This article was originally published on Total Retail.
Every day the COVID-19 pandemic brings a new reality, and consumers are expecting quick reactions in this fast-changing climate. To prevent the spread of the virus, retailers everywhere have closed their doors – or at least reduced hours and foot traffic – to support social distancing. With physical retail connections disappearing, online is where consumers are making most, if not all of their purchases.
This is forcing a much stronger connection between the brand and the digital experience so the reputation of the brand is now based on the online experience. All the usual online factors – shipping time, website speed, user experience, online customer support – will now have a much larger impact on brand perception as it’s the only point of contact for the time being.
As shopping moves almost exclusively online, let’s explore how online shopping behaviors have shifted as a result.
Shoppers quickly adapting to online grocery shopping
While purchases around luxury, travel, and outdoors are down, we’re seeing a dramatic increase in ecommerce for verticals related to grocery and well-being. Looking at our customers’ data, we’ve seen online grocery traffic double and bounce rates decrease 15%.
While grocery is seeing huge increases in demand, they may be scrambling to deal with scale. Every increase in ecommerce activity has implications on online security, customer service, fulfillment and how a website holds up under increased traffic. Unfortunately, the verticals that are seeing a large spike in demand are the ones that typically have lower holiday spikes, meaning they may be less prepared than other retailers who can reuse their holiday scale playbooks. This has forced some to create digital queues to deal with the increased demand.
Those teams that have a digitally mature set-up are going to be in a good spot to respond to the challenges as best as possible, while those that have been exposed as being too slow to adapt will unfortunately struggle. For many, digital choices that were made 1-2 years ago will dictate how well they can adapt to the current changes.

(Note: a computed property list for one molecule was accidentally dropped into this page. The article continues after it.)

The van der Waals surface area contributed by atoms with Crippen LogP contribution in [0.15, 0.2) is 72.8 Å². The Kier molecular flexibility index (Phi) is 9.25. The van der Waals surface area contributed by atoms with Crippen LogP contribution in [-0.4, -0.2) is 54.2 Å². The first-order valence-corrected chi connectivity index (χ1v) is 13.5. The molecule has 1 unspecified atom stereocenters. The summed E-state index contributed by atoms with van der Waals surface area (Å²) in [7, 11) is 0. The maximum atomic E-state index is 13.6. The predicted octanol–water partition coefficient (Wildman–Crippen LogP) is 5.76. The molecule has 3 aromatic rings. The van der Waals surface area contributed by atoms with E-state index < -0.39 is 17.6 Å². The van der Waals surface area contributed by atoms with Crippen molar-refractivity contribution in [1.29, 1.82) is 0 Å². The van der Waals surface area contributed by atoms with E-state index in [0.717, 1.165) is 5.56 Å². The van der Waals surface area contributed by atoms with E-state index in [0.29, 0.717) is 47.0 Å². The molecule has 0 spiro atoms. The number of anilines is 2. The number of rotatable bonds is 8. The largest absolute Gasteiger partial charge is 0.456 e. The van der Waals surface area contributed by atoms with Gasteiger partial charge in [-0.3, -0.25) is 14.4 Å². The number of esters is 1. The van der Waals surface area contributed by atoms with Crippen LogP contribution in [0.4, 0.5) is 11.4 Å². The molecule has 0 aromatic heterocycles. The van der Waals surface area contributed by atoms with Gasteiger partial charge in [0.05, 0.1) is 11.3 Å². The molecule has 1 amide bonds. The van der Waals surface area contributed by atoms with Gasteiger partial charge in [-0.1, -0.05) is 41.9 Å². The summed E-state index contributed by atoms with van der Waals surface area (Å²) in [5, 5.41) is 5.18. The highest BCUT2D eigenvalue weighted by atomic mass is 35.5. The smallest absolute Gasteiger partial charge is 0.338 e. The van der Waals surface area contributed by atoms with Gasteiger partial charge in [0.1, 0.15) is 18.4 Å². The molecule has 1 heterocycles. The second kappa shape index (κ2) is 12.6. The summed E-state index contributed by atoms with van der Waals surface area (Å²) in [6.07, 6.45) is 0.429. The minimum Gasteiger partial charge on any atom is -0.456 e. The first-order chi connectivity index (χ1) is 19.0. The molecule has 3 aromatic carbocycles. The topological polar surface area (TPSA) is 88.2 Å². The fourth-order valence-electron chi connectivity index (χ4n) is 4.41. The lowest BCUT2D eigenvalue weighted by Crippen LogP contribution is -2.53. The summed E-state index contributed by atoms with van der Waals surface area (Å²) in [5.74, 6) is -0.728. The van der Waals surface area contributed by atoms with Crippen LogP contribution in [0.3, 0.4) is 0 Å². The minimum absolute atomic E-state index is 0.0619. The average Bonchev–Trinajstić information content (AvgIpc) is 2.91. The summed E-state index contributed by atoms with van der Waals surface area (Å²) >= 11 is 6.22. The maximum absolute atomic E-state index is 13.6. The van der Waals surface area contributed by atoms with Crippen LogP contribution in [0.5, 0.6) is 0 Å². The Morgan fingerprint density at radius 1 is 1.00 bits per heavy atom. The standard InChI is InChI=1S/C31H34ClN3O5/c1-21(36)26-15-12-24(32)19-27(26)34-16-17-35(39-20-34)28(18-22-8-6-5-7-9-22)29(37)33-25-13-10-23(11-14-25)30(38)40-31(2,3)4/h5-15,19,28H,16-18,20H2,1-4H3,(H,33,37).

Shoppers still turning to their phones at home
We expected to see desktop shopping trend upwards in terms of device share because consumers are at home all day with their desktop computers, rather than on-the-go with their phones. But that’s actually not the case. We pulled up data from our own analytics system and found that mobile device share has started to rise slowly and remains the dominant channel for engagement, while desktop has stayed relatively flat. Even as we take away mobile moments from being on the go, mobile still dominates. This means mobile excellence should still be a key area of focus for retailers.
This is vertical and category specific though. It’s clear mobile is the dominant channel for apparel and accessories still, but people are still turning to their desktops to shop for groceries. This could be because of the typical demographics for each category.
Shoppers responding to promotions, but only to a certain extent
While apparel & accessories decreased with the onslaught of the pandemic, we have seen a recent increase in transactions as retailers launch promotions to offset the decline and offload extra unsold inventory.
However, the price discounting has resulted in a decrease in average order value. While consumers are willing to spend on a good deal, the promotions are not acting as loss leaders to draw them in to spend more overall.
Shoppers are transacting more through organic channels
Since the pandemic began, we’ve seen a fairly steady increase in the number of daily transactions through organic channels. It seems that shoppers are buying more often when they come in through these non-paid channels.
There are likely a couple things driving this. One could be that shoppers are actively looking for what they know they want to buy, rather than being enticed by pull advertisements. This would make sense in these uncertain times when consumers are being more conservative in their spending. Another factor could be that products in high demand are out of stock everywhere, driving people to actively search for them via new channels.
What does the future hold?
In these difficult times, organizational agility is a huge strength. All retailers, especially those seeing a downturn, are looking to become more efficient as a result of this and do more with less. How quickly can contactless delivery or curbside pickup be rolled out? How can I avoid a 3 hour phone wait time to place a pharmacy reorders? How quickly is an organization able to adapt to increased traffic, customer service and shipment spikes?
As the world is becoming pretty exclusively digital, it’s all about addressing the critical needs in the short term. A big question is, will the current shift have a lasting hold following the pandemic?
We are keen to see what retailers will take away from this and what might stick. Certainly a lot of retailers may be making adaptations that will shift their ecommerce strategy in a permanent way.
Right now it is about “quick fixes”, but the future will be about “readiness” – if this happens again, will retailers be prepared to adapt?